It’s important that you give your customers as many options as possibly to pay you.
This just reduces the chance of a customer abandoning a purchase and makes transactions as easy as possible for as many people as possible.
Your sales are precious and you don’t want to give customers any excuse to back out at checkout.
Fortunately, most eCommerce platforms offer a variety of payment methods that are built into the software.
However, some platforms are more flexible than others.
Common payment options that customers have come to expect are:
When things go wrong, you want to know that your chosen eCommerce platform has got your back.
That means providing support when you need it.
And when do you need support? Well, given the international, round-the-clock nature of eCommerce, you could need support at any time.
That’s why you should use an eCommerce platform that provides 24/7 support, ideally via phone, email, and chat.
Thankfully, most of the major eCommerce platforms have realised the importance of support, but it’s worth checking before you choose one for your online store.
Shipping isn’t simply a means of getting a product to your customer, it’s an important part of converting customers and closing sales.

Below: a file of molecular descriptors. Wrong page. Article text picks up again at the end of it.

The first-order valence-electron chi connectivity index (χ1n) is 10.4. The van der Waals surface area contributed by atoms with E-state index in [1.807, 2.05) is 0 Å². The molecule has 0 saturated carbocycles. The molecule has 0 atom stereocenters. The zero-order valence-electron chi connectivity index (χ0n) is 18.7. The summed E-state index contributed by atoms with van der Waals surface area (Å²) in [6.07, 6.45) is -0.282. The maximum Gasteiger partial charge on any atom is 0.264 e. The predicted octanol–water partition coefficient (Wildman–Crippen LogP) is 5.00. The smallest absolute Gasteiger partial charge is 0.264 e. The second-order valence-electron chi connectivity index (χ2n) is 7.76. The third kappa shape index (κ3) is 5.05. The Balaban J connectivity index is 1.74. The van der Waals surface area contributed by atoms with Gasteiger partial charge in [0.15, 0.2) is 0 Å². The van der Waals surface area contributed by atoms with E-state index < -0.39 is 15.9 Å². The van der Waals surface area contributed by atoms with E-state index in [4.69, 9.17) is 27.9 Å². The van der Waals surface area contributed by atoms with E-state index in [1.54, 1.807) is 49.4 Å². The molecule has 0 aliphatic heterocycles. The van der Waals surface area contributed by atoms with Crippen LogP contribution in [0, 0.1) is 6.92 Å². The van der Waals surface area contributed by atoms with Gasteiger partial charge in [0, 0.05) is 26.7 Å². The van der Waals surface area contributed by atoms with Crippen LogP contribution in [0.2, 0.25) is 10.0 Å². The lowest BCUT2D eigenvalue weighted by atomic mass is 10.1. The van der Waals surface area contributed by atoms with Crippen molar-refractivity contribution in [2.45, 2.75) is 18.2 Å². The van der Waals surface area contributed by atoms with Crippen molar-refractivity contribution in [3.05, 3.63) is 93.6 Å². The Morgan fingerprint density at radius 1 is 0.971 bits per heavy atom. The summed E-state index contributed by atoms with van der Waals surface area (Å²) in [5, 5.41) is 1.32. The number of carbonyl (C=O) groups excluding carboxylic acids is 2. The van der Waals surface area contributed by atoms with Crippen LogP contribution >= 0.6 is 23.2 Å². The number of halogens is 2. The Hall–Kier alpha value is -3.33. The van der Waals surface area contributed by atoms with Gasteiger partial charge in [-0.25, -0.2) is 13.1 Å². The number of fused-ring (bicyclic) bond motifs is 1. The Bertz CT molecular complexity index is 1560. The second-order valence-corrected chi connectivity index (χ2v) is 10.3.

Offering flexible and fast shipping options is going to help you make more sales. That’s why it’s important that your chosen eCommerce platform integrates with a wide range of shipping methods.
These shipping options can be in-built or enabled via third-party apps and plug-ins.
Most eCommerce platforms understand how important shipping is and have gone to great lengths to make it as simple as possible for you and your customers.
Some platforms can integrate with order fulfillment services, similar to Amazon FBA, so that you can completely outsource your packaging and shipping.
I can’t overstate how important it is to offer flexible shipping options, so make sure you take a close look at what each platform provides.
Shopify has become the best-known eCommerce platform. It’s user-friendly and it’s always evolving to meet the needs of modern, online businesses.
Shopify is popular because it’s a complete eCommerce solution with everything you need to build and run your online store.
It ticks all of the boxes listed above and more. It has great free design templates as well as paid options, a massive app marketplace, built-in CMS, SEO, and security, 24/7 support, and flexible shipping options.
Plans start at $29 USD a month and max out at $299 a month.
Shopify does charge transaction fees if you use payment options other than Shopify Payments. The apps available in the Shopify marketplace also tend to be quite expensive.